By Dr. Charles E. Crutchfield III and David Hamlar, MD, DDS
Why should I care about oral cancer?
According to the Oral Cancer Foundation, someone dies from oral cancer every hour of every day in the United States alone. This serious mouth disease, which pertains to the mouth, lips or throat, is often highly curable if diagnosed and treated in the early stages.
What causes oral cancer?
Tobacco use is the number-one risk factor in oral cancer. Studies have shown that at least 75 percent of those diagnosed were either current or former tobacco users. Heavy use of alcohol among tobacco users has been proven to have a 15 percent greater risk of developing oral cancer than tobacco users that aren’t heavy alcohol users. Age and prolonged exposure to radiation or sunlight are contributing factors as well.
How common is oral cancer?
Over 300,000 new cases of oral cancer are diagnosed every year worldwide.
How is oral cancer diagnosed?
Unfortunately, in its early stages, oral cancer can go unnoticed. Oral cancer could look like a common ulcer, cold sore, or a discoloration of tissue. Fortunately, your doctor or dentist can see or feel if a lesion looks cancerous. If you have any type of lesion in your mouth, or on your lips, that doesn’t heal within two weeks, or a difficulty in swallowing for a prolonged period of time, it is very important to see your doctor right away.
If your doctor does find a suspicious lesion in your mouth, he or she might remove it, but will most likely send you to a specialist for a removal and biopsy, which is a painless procedure.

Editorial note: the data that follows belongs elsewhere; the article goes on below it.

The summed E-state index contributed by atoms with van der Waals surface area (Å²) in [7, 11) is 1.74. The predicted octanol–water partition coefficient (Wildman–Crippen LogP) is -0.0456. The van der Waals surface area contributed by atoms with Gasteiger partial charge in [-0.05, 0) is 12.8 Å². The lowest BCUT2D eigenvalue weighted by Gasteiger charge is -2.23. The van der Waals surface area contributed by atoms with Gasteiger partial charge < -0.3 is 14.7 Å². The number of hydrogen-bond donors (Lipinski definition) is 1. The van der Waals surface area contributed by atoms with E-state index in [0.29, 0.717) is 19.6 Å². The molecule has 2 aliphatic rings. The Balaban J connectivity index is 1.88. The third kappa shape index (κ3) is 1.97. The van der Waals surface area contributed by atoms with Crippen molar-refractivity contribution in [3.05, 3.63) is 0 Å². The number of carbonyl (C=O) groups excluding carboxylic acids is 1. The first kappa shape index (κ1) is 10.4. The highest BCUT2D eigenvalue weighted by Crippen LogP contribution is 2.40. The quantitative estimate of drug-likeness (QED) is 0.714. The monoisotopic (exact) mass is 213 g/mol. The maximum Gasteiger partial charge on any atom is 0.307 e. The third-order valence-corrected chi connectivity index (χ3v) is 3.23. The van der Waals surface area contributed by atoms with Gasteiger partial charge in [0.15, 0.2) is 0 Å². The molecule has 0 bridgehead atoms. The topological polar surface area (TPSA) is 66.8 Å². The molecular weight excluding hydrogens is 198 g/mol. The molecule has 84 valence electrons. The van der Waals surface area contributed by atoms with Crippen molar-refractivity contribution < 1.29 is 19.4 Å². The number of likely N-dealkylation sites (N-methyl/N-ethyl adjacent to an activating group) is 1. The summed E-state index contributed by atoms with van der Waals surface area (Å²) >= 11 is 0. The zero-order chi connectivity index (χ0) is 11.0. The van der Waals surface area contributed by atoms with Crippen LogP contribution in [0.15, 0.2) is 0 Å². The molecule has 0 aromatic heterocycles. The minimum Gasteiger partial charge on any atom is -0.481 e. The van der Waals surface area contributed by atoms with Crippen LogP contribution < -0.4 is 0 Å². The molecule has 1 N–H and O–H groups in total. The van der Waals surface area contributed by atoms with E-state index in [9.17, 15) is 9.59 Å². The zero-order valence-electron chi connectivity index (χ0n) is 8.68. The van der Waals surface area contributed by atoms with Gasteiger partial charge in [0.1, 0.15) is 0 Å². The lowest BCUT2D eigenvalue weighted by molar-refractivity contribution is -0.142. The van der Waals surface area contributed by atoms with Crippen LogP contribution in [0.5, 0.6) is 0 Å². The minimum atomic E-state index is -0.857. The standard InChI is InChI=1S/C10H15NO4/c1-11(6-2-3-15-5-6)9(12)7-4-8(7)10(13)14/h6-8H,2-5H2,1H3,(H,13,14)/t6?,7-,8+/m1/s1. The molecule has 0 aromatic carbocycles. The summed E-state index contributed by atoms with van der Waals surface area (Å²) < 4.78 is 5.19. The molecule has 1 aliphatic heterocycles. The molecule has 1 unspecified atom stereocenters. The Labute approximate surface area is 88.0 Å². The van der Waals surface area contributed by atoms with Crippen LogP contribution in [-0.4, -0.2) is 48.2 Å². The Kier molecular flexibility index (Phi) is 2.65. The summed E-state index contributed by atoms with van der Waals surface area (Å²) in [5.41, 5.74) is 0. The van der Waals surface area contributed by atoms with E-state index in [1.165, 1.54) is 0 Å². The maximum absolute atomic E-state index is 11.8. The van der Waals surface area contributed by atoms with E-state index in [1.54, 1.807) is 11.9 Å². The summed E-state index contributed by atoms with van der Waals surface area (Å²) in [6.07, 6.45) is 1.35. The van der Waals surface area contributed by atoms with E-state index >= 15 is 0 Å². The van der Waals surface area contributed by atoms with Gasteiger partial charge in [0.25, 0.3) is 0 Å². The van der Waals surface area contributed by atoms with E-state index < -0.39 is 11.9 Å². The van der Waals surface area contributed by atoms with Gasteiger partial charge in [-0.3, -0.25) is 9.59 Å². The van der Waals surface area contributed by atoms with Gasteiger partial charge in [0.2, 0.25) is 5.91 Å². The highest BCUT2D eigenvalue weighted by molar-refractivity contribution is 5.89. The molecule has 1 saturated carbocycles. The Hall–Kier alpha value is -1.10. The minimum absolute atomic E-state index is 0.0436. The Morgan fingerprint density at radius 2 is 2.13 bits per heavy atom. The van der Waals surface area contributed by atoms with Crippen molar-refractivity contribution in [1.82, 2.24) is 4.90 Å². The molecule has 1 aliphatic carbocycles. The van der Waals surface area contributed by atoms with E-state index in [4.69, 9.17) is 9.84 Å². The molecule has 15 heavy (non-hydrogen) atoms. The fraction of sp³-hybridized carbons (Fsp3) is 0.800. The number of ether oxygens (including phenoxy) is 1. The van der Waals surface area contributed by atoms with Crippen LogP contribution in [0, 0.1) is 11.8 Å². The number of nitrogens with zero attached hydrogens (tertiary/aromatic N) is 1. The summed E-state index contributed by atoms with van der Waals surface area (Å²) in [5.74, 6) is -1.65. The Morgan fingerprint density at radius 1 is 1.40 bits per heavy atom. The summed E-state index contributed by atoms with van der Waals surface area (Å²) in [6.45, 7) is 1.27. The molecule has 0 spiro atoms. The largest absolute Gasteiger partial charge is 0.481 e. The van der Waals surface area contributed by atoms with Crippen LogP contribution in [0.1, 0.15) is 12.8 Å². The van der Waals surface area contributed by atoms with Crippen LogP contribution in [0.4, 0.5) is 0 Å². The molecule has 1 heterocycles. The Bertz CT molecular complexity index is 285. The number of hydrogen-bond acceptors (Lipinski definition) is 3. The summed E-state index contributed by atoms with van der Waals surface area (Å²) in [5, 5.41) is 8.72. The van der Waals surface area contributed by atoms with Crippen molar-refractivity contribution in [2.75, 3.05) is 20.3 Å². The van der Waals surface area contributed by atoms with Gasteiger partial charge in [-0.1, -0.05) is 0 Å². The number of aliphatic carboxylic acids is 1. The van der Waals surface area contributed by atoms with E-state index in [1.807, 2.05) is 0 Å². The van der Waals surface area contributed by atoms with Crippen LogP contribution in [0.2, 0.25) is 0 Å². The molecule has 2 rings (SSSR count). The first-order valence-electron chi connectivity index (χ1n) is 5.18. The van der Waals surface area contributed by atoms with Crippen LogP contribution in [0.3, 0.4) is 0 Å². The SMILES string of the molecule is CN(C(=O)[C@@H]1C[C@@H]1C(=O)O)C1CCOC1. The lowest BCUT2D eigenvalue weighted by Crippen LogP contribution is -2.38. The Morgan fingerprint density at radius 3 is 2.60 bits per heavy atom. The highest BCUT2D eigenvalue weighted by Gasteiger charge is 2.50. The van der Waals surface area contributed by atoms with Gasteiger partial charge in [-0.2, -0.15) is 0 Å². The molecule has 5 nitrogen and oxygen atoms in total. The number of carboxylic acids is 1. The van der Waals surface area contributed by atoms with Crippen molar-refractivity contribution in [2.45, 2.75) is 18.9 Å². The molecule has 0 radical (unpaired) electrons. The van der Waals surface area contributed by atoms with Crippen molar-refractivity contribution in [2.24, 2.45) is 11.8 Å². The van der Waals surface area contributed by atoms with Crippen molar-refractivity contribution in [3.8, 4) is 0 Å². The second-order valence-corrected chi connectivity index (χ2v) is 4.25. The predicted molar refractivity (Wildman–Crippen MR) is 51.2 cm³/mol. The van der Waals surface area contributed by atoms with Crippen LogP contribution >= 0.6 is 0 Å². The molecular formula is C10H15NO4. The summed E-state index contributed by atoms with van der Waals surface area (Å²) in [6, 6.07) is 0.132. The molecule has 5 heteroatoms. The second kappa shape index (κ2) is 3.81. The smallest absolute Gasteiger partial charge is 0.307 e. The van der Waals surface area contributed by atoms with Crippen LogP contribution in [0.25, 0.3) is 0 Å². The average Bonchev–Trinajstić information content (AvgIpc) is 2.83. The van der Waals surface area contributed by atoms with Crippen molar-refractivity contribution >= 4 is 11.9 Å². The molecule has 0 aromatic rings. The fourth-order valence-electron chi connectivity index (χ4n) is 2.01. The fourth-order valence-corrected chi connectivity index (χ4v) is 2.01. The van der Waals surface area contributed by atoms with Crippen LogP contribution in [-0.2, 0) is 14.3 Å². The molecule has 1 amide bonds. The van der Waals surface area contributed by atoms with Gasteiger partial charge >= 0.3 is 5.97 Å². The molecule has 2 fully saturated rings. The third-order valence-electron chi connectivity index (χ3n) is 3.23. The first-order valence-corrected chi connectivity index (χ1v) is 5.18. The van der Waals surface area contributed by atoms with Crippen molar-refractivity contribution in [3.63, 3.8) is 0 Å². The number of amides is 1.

Can oral cancer be prevented?
The best preventions of oral cancer are not to use tobacco of any kind and only drink alcohol in moderation. Avoid prolonged exposure to sun or use a sunscreen on your lips. Visit your doctor or dentist every six months for regular appointments.
When your doctor or dentist examines your mouth at your routine check-up, he or she is also screening you for oral cancer. This process only takes about 90 seconds and consists of a visual examination for any presence of cancer.
How is oral cancer treated?
If oral cancer is detected early enough, it could possibly be treated with surgery alone. Radiation combined with surgery would likely be used if the cancer is in its advanced stages.
What action steps can be taken now for anyone with (or who may develop) oral cancer to prevent, improve or treat it?
Although the number of deaths each year from oral cancer is astounding, it is highly curable if diagnosed early. Prevention is a key factor in oral cancer, and a 90-second doctor or dental examination could save your life.
Don’t smoke or chew tobacco. Minimize alcohol consumption.
Make sure your doctor or dentist performs an oral cancer screening for you at least once per year. If you notice a bump or ulcer or bleeding spot in your mouth that lasts more than 10 days, have it evaluated immediately.
David Hamlar. MD, DDS is an assistant professor of otolaryngology at the University of Minnesota and can be reached at 612-625-9449.
Charles E. Crutchfield III, MD is a board certified dermatologist and Clinical Professor of Dermatology at the University of Minnesota Medical School. He also has a private practice in Eagan, MN. He has been selected as one of the top 10 dermatologists in the United States by Black Enterprise magazine and one of the top 21 African-American physicians in the U.S. by the Atlanta Post. Dr. Crutchfield is an active member of the Minnesota Association of Black Physicians, MABP.org.